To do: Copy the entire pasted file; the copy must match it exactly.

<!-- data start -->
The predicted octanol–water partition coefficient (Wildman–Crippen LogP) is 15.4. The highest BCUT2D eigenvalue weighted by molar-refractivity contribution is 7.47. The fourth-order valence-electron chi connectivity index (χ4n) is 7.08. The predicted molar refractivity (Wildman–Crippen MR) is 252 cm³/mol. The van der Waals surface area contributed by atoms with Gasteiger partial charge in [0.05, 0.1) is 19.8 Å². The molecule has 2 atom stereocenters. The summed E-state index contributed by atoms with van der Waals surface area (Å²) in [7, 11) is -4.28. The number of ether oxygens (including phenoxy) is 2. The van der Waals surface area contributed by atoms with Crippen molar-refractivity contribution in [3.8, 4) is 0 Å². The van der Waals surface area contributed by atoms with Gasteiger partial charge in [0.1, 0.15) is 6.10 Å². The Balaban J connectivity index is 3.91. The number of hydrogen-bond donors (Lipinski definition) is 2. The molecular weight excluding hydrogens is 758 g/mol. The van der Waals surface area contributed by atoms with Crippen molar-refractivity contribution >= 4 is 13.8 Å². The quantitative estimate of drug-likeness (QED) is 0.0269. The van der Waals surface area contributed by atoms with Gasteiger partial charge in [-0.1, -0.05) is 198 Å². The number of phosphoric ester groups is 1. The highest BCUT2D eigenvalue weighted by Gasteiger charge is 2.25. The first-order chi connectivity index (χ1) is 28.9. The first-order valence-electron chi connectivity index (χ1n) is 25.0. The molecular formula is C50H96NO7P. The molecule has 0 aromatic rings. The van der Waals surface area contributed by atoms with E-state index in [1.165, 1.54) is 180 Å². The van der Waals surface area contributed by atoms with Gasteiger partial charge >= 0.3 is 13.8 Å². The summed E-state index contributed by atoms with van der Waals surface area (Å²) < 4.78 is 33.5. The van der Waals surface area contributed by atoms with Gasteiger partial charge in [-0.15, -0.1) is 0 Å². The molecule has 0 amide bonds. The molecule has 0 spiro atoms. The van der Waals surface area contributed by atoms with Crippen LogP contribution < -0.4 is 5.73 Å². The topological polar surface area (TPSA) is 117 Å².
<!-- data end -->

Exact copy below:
The predicted octanol–water partition coefficient (Wildman–Crippen LogP) is 15.4. The highest BCUT2D eigenvalue weighted by molar-refractivity contribution is 7.47. The fourth-order valence-electron chi connectivity index (χ4n) is 7.08. The predicted molar refractivity (Wildman–Crippen MR) is 252 cm³/mol. The van der Waals surface area contributed by atoms with Gasteiger partial charge in [0.05, 0.1) is 19.8 Å². The molecule has 2 atom stereocenters. The summed E-state index contributed by atoms with van der Waals surface area (Å²) in [7, 11) is -4.28. The number of ether oxygens (including phenoxy) is 2. The van der Waals surface area contributed by atoms with Crippen molar-refractivity contribution in [3.8, 4) is 0 Å². The van der Waals surface area contributed by atoms with Gasteiger partial charge in [0.1, 0.15) is 6.10 Å². The Balaban J connectivity index is 3.91. The number of hydrogen-bond donors (Lipinski definition) is 2. The molecular weight excluding hydrogens is 758 g/mol. The van der Waals surface area contributed by atoms with Crippen molar-refractivity contribution >= 4 is 13.8 Å². The quantitative estimate of drug-likeness (QED) is 0.0269. The van der Waals surface area contributed by atoms with Gasteiger partial charge in [-0.1, -0.05) is 198 Å². The number of phosphoric ester groups is 1. The highest BCUT2D eigenvalue weighted by Gasteiger charge is 2.25. The first-order chi connectivity index (χ1) is 28.9. The first-order valence-electron chi connectivity index (χ1n) is 25.0. The molecular formula is C50H96NO7P. The molecule has 0 aromatic rings. The van der Waals surface area contributed by atoms with E-state index in [1.165, 1.54) is 180 Å². The van der Waals surface area contributed by atoms with Gasteiger partial charge >= 0.3 is 13.8 Å². The summed E-state index contributed by atoms with van der Waals surface area (Å²) < 4.78 is 33.5. The van der Waals surface area contributed by atoms with Gasteiger partial charge in [-0.15, -0.1) is 0 Å². The molecule has 0 amide bonds. The molecule has 0 spiro atoms. The van der Waals surface area contributed by atoms with Crippen LogP contribution < -0.4 is 5.73 Å². The topological polar surface area (TPSA) is 117 Å².